MLA Format Papers: Step-by-step Instructions for Writing Research Essays

 

http://tinyurl.com/zlt2fke

 

 

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http://tinyurl.com/j6arurw

 

 

 

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http://tinyurl.com/hmphtre

 

 

 

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http://tinyurl.com/zvwxtx9

 

 

 

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http://tinyurl.com/h8gcja5

 

 

 

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http://tinyurl.com/zvq39n9

 

 

 

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http://tinyurl.com/hwlh2ge

 

 

 

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SOURCE TYPES

Album (8)
Architectural Drawing (1)
Archival Material (5,751)
Archival Material/Manuscripts (2)
Art (8)
Article (2)
Artifact (1)
Audio Recording (463)
Book / eBook (2,091,671)
Book Chapter (85,287)
Book Review (246,606)
Case (11)
Catalog (59)
Computer File (9)
Conference Proceeding (37,881)
Course Reading (6)
Data Set (8,819)
Database (8)
Dissertation/Thesis (283,124)
Drawing (130)
DVD (3)
Electronic Resource (138)
Finding Aid (1)
Government Document (185,058)
Image (176)
Journal / eJournal (10,649)
Journal Article (1,464,810)
Library Holding (83)
Magazine (34)
Magazine Article (152,361)
Manuscript (453)
Map (5)
Market Research (130,550)
Microfilm (56)
Microform (9)
Music Score (7)
Newsletter (44,691)
Newspaper (5,183)
Newspaper Article (1,295,697)
Pamphlet (326)
Paper (3,914)
Patent (1,808)
Photograph (2,875)
Poem (72)
Poster (50)
Presentation (44)
Publication (3,176)
Publication Article (60)
Realia (8)
Reference (67,745)
Report (131,903)
Research Guide (17,791)
Research Publication (1)
Special Collection (48)
Standard (7,637)
Streaming Audio (23)
Streaming Video (586)
Student Thesis (65)
Technical Report (414)
Trade Publication Article (25,299)
Transcript (39,454)
Video Recording (742)
Web Resource (14,059)

 

http://tinyurl.com/gtde9w6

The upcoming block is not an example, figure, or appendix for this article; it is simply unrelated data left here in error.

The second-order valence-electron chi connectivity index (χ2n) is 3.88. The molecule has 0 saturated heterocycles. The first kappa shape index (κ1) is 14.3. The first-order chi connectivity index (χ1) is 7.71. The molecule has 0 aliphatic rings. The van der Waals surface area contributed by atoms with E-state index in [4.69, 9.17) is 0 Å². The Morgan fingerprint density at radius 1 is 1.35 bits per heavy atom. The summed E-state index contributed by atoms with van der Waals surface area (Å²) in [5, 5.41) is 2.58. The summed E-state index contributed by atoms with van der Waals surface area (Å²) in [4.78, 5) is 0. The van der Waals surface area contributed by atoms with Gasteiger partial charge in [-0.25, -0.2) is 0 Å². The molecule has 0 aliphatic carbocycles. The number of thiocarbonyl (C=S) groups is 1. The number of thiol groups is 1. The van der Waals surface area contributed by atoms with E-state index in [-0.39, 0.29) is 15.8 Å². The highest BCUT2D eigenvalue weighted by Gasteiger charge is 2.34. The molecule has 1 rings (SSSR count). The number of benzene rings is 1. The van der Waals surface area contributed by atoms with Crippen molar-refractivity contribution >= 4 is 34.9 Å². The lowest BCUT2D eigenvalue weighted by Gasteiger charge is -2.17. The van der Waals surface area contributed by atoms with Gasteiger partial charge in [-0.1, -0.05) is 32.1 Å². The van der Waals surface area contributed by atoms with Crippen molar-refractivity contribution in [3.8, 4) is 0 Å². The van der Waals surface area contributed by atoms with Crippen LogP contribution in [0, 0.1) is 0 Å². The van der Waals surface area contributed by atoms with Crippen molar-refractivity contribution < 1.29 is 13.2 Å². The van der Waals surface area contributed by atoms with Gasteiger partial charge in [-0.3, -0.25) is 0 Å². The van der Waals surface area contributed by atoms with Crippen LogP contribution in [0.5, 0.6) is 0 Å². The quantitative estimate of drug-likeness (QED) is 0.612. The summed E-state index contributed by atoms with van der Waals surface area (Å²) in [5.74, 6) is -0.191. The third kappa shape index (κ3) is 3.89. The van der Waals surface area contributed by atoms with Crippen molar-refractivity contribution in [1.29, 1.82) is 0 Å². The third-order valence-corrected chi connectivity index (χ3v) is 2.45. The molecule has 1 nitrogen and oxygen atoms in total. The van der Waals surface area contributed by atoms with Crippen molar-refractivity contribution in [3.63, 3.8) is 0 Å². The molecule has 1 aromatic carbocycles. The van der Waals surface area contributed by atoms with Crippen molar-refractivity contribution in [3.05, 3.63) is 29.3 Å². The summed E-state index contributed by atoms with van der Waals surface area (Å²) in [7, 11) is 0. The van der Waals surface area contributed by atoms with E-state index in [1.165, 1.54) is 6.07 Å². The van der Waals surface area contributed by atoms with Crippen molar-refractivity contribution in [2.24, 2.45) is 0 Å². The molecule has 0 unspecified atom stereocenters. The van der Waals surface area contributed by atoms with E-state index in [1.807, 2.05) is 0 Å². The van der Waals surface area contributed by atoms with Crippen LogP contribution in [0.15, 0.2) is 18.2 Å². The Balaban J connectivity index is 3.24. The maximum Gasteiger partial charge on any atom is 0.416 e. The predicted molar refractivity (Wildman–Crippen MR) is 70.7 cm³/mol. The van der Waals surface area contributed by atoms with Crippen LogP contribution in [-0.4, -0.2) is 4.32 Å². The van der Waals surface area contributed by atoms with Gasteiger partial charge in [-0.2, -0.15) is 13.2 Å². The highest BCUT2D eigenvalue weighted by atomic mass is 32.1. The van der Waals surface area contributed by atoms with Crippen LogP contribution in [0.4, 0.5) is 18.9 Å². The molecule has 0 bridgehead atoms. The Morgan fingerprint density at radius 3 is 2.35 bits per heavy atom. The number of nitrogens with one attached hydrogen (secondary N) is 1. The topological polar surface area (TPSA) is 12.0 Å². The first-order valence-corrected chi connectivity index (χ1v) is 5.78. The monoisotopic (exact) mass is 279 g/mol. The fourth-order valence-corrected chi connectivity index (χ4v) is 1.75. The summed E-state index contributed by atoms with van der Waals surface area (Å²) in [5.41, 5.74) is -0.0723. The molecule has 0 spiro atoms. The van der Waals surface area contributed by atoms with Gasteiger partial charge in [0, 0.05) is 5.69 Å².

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CONTENT SAMPLE

Samples of Formatted References for Authors of Journal Articles
MEDLINE/PubMed Data Element (Field) Descriptions
Journals – Citing Medicine – NCBI Bookshelf
Formatting Guide to Authors : For authors and referees : Nature
Guide for authors – Osteoarthritis and Cartilage – ISSN 1063-4584
11 steps to structuring a science paper editors will take seriously
Conference Publications – Citing Medicine – NCBI Bookshelf
Does presentation format at the Pediatric Academic Societies’ annual meeting predict subsequent publication?
Papers and Poster Sessions Presented at Meetings – Citing Medicine
Writing an effective academic CV
How to create a curriculum vitae that is compelling, well-organized and easy to read

 

http://tinyurl.com/j3zqvca

 

 

 

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WEBBIB1617

 

http://tinyurl.com/gtdzaq3

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Sincerely,
David Dillard
Temple University
(215) 204 – 4584
jwne@temple.edu
http://workface.com/e/daviddillard

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Temple University and Google Sites Research Guides
AND Discussion Group Directory
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FAKE NEWS
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RESEARCH PAPER WRITING
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INTERNSHIPS
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PUBLIC HEALTH RESOURCES INCLUDING EBOLA
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Digital Scholarship Discussion Group
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Copyright Research Guide
Copyright, Intellectual Property and Plagiarism Sources
http://guides.temple.edu/copyright-plagiarism

Fair Use
http://guides.temple.edu/fair-use

Blog
https://educatorgold.wordpress.com/

Articles by David Dillard
https://sites.google.com/site/daviddillardsarticles/

Information Literacy (Russell Conwell Guide)
http://tinyurl.com/78a4shn

Twitter: davidpdillard

Temple University Site Map
https://sites.google.com/site/templeunivsitemap/home

Bushell, R. & Sheldon, P. (eds),
Wellness and Tourism: Mind, Body, Spirit,
Place, New York: Cognizant Communication Books.
Wellness Tourism: Bibliographic and Webliographic Essay
David P. Dillard
http://tinyurl.com/o4pn4o9

Rail Transportation
https://groups.io/org/groupsio/RailTransportation

INDOOR GARDENING
Improve Your Chances for Indoor Gardening Success
http://tech.groups.yahoo.com/group/IndoorGardeningUrban/

SPORT-MED
https://www.jiscmail.ac.uk/lists/sport-med.html
http://groups.yahoo.com/group/sports-med/
http://listserv.temple.edu/archives/sport-med.html

HEALTH DIET FITNESS RECREATION SPORTS TOURISM
https://groups.yahoo.com/neo/groups/healthrecsport/info
http://listserv.temple.edu/archives/health-recreation-sports-tourism.html

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Please Ignore All Links to JIGLU
in search results for Net-Gold and related lists.
The Net-Gold relationship with JIGLU has
been terminated by JIGLU and these are dead links.